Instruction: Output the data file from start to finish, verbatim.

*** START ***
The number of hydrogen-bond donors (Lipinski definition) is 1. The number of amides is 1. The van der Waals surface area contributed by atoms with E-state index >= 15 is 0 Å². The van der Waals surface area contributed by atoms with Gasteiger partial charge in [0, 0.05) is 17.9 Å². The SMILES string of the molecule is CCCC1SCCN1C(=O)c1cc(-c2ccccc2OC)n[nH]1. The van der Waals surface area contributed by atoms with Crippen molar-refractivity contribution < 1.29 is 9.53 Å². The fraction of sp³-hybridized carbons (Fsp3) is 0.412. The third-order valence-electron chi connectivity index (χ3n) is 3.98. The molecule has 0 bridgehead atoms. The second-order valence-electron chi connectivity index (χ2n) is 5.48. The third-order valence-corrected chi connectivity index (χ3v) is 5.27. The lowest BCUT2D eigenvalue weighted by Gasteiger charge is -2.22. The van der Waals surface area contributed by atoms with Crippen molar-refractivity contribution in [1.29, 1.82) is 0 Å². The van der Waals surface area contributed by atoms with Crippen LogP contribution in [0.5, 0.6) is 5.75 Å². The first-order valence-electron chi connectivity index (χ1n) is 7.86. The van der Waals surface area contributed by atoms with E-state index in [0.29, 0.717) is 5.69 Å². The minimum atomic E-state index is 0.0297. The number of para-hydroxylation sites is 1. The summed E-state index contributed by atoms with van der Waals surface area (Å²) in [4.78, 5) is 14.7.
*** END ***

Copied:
The number of hydrogen-bond donors (Lipinski definition) is 1. The number of amides is 1. The van der Waals surface area contributed by atoms with E-state index >= 15 is 0 Å². The van der Waals surface area contributed by atoms with Gasteiger partial charge in [0, 0.05) is 17.9 Å². The SMILES string of the molecule is CCCC1SCCN1C(=O)c1cc(-c2ccccc2OC)n[nH]1. The van der Waals surface area contributed by atoms with Crippen molar-refractivity contribution < 1.29 is 9.53 Å². The fraction of sp³-hybridized carbons (Fsp3) is 0.412. The third-order valence-electron chi connectivity index (χ3n) is 3.98. The molecule has 0 bridgehead atoms. The second-order valence-electron chi connectivity index (χ2n) is 5.48. The third-order valence-corrected chi connectivity index (χ3v) is 5.27. The lowest BCUT2D eigenvalue weighted by Gasteiger charge is -2.22. The van der Waals surface area contributed by atoms with Crippen molar-refractivity contribution in [1.29, 1.82) is 0 Å². The van der Waals surface area contributed by atoms with Crippen LogP contribution in [0.5, 0.6) is 5.75 Å². The first-order valence-electron chi connectivity index (χ1n) is 7.86. The van der Waals surface area contributed by atoms with E-state index in [0.29, 0.717) is 5.69 Å². The minimum atomic E-state index is 0.0297. The number of para-hydroxylation sites is 1. The summed E-state index contributed by atoms with van der Waals surface area (Å²) in [4.78, 5) is 14.7.